• ❌ Plants with an almond-like scent in the leaves and woody parts
  • ❌ Grain heads that have black, purple, or pink spurs
  • ❌ A three-leaved growth pattern

This checklist might confuse you, since many of the plants we have listed above exhibit these properties.

However, a toxic plant will almost always have one or more of these traits – and so if you aren’t confident in what a plant is, then you should use this checklist to determine if it’s safe. As long as you are sure you know what you’re eating, you’re probably safe.

Still Not Sure if It’s Safe to Eat? Try the Universal Edibility Test

There’s nothing wrong with being overly cautious when it comes to sampling plants you find in the wilderness. It could save your life!

If you still aren’t sure whether you should be noshing on the wild plants you find growing in your backyard forest, consider the universal edibility test. Follow these simple tips.

How to Survive Anything: Universal Edibility Test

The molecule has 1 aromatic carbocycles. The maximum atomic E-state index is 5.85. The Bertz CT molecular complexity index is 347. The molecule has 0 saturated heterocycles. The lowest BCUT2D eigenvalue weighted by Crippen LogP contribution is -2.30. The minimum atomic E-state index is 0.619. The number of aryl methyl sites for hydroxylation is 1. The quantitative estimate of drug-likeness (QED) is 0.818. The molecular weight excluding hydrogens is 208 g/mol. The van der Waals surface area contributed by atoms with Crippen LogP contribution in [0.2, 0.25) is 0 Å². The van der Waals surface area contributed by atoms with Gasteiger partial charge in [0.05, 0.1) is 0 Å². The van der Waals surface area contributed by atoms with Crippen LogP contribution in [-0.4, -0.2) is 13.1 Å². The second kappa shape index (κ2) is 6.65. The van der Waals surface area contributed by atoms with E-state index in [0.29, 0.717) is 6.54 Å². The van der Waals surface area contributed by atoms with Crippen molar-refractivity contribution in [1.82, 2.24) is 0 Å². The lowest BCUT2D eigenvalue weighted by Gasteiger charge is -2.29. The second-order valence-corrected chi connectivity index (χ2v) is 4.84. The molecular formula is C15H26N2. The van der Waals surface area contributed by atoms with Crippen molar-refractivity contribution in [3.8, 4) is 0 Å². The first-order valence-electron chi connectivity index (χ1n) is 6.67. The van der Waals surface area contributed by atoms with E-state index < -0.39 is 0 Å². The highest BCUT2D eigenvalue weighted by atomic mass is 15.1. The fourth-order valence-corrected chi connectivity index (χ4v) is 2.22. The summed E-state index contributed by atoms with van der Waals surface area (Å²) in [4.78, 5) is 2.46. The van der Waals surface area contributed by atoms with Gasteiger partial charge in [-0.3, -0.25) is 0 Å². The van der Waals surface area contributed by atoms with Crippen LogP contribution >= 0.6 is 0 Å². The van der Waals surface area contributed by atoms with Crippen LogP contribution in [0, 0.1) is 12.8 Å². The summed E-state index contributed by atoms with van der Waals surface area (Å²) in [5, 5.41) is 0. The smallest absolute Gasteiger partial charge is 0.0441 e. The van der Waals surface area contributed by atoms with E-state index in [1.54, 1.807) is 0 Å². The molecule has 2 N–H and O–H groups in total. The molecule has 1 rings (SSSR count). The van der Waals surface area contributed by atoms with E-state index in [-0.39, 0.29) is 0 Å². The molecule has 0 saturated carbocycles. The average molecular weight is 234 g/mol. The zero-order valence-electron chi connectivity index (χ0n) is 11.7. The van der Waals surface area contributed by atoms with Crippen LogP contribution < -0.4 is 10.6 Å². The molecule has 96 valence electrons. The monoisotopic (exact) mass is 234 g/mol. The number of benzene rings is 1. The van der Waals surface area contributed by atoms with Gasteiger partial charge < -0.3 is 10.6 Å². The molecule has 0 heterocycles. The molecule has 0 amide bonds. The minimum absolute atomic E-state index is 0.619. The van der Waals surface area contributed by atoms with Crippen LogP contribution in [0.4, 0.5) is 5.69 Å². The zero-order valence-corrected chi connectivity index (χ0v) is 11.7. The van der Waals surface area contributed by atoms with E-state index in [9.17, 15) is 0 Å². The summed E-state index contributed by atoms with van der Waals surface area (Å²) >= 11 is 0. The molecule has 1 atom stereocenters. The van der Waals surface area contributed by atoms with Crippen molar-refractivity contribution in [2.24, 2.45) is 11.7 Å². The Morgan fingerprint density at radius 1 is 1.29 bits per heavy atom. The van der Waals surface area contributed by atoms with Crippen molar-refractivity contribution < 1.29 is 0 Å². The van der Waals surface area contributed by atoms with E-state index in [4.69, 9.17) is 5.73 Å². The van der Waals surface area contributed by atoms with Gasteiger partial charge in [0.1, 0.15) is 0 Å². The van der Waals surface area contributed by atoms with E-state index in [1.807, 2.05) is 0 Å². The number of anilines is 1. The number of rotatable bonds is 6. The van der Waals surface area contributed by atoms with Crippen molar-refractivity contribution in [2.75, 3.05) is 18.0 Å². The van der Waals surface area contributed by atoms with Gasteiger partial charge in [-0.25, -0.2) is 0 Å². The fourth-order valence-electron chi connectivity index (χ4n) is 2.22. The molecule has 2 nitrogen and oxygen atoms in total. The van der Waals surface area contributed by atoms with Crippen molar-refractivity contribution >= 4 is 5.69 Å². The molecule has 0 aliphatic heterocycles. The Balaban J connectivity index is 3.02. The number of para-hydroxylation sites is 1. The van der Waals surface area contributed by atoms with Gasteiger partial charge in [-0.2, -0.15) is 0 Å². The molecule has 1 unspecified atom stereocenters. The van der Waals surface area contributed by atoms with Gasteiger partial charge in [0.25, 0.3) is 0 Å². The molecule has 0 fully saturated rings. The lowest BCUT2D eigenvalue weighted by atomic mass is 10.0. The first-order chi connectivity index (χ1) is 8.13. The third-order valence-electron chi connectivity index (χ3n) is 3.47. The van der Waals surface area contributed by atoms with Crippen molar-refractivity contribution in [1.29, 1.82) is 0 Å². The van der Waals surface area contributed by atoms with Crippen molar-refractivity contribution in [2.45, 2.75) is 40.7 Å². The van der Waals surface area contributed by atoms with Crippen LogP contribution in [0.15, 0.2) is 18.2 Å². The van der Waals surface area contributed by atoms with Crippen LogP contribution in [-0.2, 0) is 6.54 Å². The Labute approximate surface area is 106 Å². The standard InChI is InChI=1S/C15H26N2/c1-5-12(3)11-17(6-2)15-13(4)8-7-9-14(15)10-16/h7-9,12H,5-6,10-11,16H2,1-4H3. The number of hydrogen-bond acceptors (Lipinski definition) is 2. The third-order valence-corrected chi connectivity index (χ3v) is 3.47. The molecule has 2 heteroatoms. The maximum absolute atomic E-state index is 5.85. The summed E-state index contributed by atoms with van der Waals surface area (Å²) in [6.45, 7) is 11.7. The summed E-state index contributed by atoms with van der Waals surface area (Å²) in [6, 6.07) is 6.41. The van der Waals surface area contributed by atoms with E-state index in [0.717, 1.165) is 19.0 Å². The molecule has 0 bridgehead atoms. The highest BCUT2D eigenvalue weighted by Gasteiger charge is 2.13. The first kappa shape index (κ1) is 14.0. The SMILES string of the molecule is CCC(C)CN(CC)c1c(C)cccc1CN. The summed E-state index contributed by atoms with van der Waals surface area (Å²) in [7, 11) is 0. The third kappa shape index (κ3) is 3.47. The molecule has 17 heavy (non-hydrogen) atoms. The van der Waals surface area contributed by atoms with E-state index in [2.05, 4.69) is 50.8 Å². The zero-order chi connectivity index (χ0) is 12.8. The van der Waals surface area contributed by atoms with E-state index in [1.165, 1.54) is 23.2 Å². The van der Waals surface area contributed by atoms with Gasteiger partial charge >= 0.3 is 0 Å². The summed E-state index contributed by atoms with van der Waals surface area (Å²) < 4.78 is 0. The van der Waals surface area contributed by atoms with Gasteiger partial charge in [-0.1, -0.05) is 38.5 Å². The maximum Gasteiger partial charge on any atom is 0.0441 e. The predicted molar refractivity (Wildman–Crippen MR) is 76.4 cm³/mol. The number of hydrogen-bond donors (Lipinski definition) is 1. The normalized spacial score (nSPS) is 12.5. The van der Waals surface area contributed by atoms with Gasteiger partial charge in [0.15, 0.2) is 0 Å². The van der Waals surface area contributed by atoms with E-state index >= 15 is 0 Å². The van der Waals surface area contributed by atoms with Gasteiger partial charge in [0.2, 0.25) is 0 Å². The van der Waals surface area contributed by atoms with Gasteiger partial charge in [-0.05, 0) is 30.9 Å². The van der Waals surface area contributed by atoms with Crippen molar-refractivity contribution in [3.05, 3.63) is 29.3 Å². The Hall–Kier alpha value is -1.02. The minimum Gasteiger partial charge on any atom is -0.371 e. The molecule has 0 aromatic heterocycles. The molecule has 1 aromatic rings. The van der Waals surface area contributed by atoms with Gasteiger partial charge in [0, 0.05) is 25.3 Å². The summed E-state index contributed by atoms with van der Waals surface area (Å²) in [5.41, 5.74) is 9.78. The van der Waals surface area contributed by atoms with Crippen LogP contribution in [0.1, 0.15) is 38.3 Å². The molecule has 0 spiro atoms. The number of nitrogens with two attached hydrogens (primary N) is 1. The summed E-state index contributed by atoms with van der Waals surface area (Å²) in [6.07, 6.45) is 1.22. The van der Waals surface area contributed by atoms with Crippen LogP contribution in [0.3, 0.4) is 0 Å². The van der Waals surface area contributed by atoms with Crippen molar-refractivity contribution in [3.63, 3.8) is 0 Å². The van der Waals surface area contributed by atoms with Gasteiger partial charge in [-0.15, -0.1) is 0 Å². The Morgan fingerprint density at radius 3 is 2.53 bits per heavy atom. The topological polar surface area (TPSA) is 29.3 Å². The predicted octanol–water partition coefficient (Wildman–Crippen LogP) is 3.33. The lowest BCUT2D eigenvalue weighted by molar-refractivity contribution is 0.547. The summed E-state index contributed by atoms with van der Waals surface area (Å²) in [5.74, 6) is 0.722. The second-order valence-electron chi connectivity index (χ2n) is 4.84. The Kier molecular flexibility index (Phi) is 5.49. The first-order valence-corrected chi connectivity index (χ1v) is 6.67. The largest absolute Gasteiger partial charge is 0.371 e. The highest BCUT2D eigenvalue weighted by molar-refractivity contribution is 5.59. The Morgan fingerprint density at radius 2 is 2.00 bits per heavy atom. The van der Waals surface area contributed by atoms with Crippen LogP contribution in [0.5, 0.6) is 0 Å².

1. Begin by separating the plant out by its parts – the leaves, stems, buds, berries, flowers, roots, etc. Focus on just one part of the plant at a time.
  2. Give it a good, strong smell. If the plant has an unpleasant odor – particularly one that is very strong – that’s not a good sign. It could be poisonous.
  3. Next, put a small part of the plant on your inner elbow or your wrist. This is to figure out whether it has any kind of contact poisoning properties. If your skin starts to itch, burn, become numb, or develops a rash, don’t eat the plant (just a word of caution – you may not want to give this tip a try if you are prone to frequent bouts of contact dermatitis or allergic reactions).
  4. If the plant passes the simple test on your skin, you can prepare a bit of the plant however you intend to eat it. When in doubt, boiling tends to be a good option. However, before you take a single bite, you should try putting the plant to your lips to see if it causes any itching or burning. If you don’t have a reaction within 15 to 20 minutes, you can take a tiny bite. Chew for a while and hold it in your mouth for about 15 more minutes. If it tastes bitter, soapy, or again causes a reaction, spit it out.